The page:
Disconnection can happen between individuals for all sorts of reasons. Perhaps the ‘power was turned off’ when one person was hurt by the words or actions of another and withdrew contact. Perhaps there was a ‘power surge’ when someone was perceived as too clingy, too demanding or burst out in anger at another. Perhaps in the busyness of life they just lost contact, like when the power plug gets tugged loose from the socket over time. Sometimes connections are easily restored. With computers, you plug the cord in the right point, reset the power button or type the correct password and the connection is restored. Sometimes the outage might be irreparable, where replacement parts or connectors need to be sourced, rewiring and new connections made.

SHAME is just a five-letter word, but the damage it causes can last a lifetime. But you don’t have to live with shame. Seek support and connect with the God from which your true identity is known.

The Importance of Good Networks Samantha Brown The past few weeks we have been having a lot of computer issues at my work. Our building is old, and with stormy weather and heat there are often power outages that shut down the server, causing havoc with our shared storage drive. While we all have our independent computers for storing our own work files, the shared storage drive is where the files that we all access and contribute to are saved. It is the network that keeps us all connected to this ‘pot of gold’ of shared information. When the network fails, the pathway to the pot of gold disappears and our access to and communication with each other is lost. Rather than being on the same page and working as a team, we are left in chaos, disconnected, alone, and in the dark with misunderstandings.

A major key in the strength of both computer and human networks is that they don’t rely on just a single connection. A good network will have multiple connection points so that when one line of communication goes down, there are other options. Our computers at work have had so many issues not just because the connection to the shared drive was down, but also because none of our computers are actually connected directly to each other. They are only linked via their individual pathways to the shared drive, and when that connection goes down, they are stranded and alone. In our personal relationships it is also important to be part of a network where we have more than one linear pathway, or one connection to a wider community. We might be linked to others through a central person, everyone having their own pathways to that person, but for us to avoid being disconnected, we need to map other pathways as well.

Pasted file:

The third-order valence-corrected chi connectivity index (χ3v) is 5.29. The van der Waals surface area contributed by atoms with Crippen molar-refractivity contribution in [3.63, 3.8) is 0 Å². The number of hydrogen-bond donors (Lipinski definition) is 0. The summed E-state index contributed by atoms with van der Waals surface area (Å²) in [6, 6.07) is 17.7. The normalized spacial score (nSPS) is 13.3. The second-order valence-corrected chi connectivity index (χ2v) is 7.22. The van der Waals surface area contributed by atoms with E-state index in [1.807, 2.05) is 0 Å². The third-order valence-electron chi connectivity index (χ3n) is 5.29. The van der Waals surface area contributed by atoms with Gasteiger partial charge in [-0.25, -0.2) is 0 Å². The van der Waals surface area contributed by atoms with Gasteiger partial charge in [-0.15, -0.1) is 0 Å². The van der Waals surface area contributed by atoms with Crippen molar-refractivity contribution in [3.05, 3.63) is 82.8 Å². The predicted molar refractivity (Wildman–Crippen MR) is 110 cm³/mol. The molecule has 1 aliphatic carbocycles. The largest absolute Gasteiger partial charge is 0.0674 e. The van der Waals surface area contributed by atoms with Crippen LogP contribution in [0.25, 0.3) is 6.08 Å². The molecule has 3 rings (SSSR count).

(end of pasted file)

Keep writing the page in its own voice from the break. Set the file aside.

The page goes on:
This experience reminds me that just as the computer network keep our computers working together, our human networks function in the same way. Though much more complex and personal, breakdowns or interruptions in our human networks can also result in fractured communications. Our human connections and relationships are more intricate than computer connections not in the least because they come with emotional attachments, egos and expectations. LIFE Edition 09, Issue 33

Strong, healthy networks have multiple connections and interconnections. They are detailed and intricate, with various conduits so that when one way is blocked or lost, there are still other options to keep us connected. Not everyone is wired to be a social butterfly, with extensive networks and plenty of connections, 2019

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albeit loose or tenuous ones. A good network is not about ‘the more the merrier’, or having lots of friends and loose acquaintances. It is about ensuring that we are connected to a community by more than just one tether. Even if that one tether is connected to many others, unless you too are directly connected to others you could be left unsupported when the power goes out. My workplace is in the process of revising our network setup so these connection problems do not happen again. I encourage you to do the same. Take the time to examine your people networks, the design and makeup of your community, so that you will not be left stranded, fumbling in the darkness.